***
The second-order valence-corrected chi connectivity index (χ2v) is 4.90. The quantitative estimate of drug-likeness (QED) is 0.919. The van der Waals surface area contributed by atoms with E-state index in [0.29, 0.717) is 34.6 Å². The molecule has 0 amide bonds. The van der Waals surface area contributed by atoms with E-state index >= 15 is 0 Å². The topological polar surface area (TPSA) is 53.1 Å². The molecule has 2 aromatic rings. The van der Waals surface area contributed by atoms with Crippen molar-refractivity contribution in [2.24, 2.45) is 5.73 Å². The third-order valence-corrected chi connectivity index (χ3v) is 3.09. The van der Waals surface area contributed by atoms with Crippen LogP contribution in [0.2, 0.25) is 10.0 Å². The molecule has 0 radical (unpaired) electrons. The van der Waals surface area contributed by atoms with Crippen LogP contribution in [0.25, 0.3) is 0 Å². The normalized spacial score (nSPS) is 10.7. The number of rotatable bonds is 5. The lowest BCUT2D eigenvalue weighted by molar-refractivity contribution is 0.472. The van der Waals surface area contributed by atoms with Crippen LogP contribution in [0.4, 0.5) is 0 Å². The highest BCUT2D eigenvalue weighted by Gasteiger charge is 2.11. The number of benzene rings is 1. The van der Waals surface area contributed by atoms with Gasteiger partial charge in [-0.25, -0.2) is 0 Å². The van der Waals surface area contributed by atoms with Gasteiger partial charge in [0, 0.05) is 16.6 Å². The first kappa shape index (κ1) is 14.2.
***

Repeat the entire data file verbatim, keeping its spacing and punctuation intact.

The second-order valence-corrected chi connectivity index (χ2v) is 4.90. The quantitative estimate of drug-likeness (QED) is 0.919. The van der Waals surface area contributed by atoms with E-state index in [0.29, 0.717) is 34.6 Å². The molecule has 0 amide bonds. The van der Waals surface area contributed by atoms with E-state index >= 15 is 0 Å². The topological polar surface area (TPSA) is 53.1 Å². The molecule has 2 aromatic rings. The van der Waals surface area contributed by atoms with Crippen molar-refractivity contribution in [2.24, 2.45) is 5.73 Å². The third-order valence-corrected chi connectivity index (χ3v) is 3.09. The van der Waals surface area contributed by atoms with Crippen LogP contribution in [0.2, 0.25) is 10.0 Å². The molecule has 0 radical (unpaired) electrons. The van der Waals surface area contributed by atoms with Crippen LogP contribution in [0.25, 0.3) is 0 Å². The normalized spacial score (nSPS) is 10.7. The number of rotatable bonds is 5. The lowest BCUT2D eigenvalue weighted by molar-refractivity contribution is 0.472. The van der Waals surface area contributed by atoms with Crippen LogP contribution in [0.4, 0.5) is 0 Å². The highest BCUT2D eigenvalue weighted by Gasteiger charge is 2.11. The number of benzene rings is 1. The van der Waals surface area contributed by atoms with Gasteiger partial charge in [-0.25, -0.2) is 0 Å². The van der Waals surface area contributed by atoms with Gasteiger partial charge in [0, 0.05) is 16.6 Å². The first kappa shape index (κ1) is 14.2.